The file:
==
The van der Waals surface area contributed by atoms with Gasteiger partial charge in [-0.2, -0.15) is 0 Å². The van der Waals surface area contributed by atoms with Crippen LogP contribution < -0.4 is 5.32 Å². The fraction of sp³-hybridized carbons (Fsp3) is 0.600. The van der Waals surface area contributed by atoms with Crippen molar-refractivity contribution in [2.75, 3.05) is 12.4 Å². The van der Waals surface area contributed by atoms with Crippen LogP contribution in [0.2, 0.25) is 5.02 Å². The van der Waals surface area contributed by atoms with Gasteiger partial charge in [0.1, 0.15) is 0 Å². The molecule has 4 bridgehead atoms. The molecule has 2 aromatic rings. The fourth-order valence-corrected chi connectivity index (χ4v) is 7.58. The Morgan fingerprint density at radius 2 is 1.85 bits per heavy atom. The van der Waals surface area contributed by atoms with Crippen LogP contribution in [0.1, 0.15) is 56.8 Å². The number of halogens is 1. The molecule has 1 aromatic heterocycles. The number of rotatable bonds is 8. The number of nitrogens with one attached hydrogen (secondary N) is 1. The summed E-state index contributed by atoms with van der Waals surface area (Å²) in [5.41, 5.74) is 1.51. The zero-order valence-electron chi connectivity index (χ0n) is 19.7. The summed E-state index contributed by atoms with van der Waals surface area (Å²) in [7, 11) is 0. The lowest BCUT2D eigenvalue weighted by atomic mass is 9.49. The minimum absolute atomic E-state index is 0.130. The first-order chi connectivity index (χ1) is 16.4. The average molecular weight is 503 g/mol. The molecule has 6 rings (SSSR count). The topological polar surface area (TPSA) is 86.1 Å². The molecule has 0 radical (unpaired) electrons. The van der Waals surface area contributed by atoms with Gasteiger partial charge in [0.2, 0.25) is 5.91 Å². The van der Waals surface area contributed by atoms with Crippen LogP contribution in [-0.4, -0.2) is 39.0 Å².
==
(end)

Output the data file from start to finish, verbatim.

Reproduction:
The van der Waals surface area contributed by atoms with Gasteiger partial charge in [-0.2, -0.15) is 0 Å². The van der Waals surface area contributed by atoms with Crippen LogP contribution < -0.4 is 5.32 Å². The fraction of sp³-hybridized carbons (Fsp3) is 0.600. The van der Waals surface area contributed by atoms with Crippen molar-refractivity contribution in [2.75, 3.05) is 12.4 Å². The van der Waals surface area contributed by atoms with Crippen LogP contribution in [0.2, 0.25) is 5.02 Å². The van der Waals surface area contributed by atoms with Gasteiger partial charge in [0.1, 0.15) is 0 Å². The molecule has 4 bridgehead atoms. The molecule has 2 aromatic rings. The fourth-order valence-corrected chi connectivity index (χ4v) is 7.58. The Morgan fingerprint density at radius 2 is 1.85 bits per heavy atom. The van der Waals surface area contributed by atoms with Crippen LogP contribution in [0.1, 0.15) is 56.8 Å². The number of halogens is 1. The molecule has 1 aromatic heterocycles. The number of rotatable bonds is 8. The number of nitrogens with one attached hydrogen (secondary N) is 1. The summed E-state index contributed by atoms with van der Waals surface area (Å²) in [5.41, 5.74) is 1.51. The zero-order valence-electron chi connectivity index (χ0n) is 19.7. The summed E-state index contributed by atoms with van der Waals surface area (Å²) in [7, 11) is 0. The lowest BCUT2D eigenvalue weighted by atomic mass is 9.49. The minimum absolute atomic E-state index is 0.130. The first-order chi connectivity index (χ1) is 16.4. The average molecular weight is 503 g/mol. The molecule has 6 rings (SSSR count). The topological polar surface area (TPSA) is 86.1 Å². The molecule has 0 radical (unpaired) electrons. The van der Waals surface area contributed by atoms with Gasteiger partial charge in [0.2, 0.25) is 5.91 Å². The van der Waals surface area contributed by atoms with Crippen LogP contribution in [-0.4, -0.2) is 39.0 Å².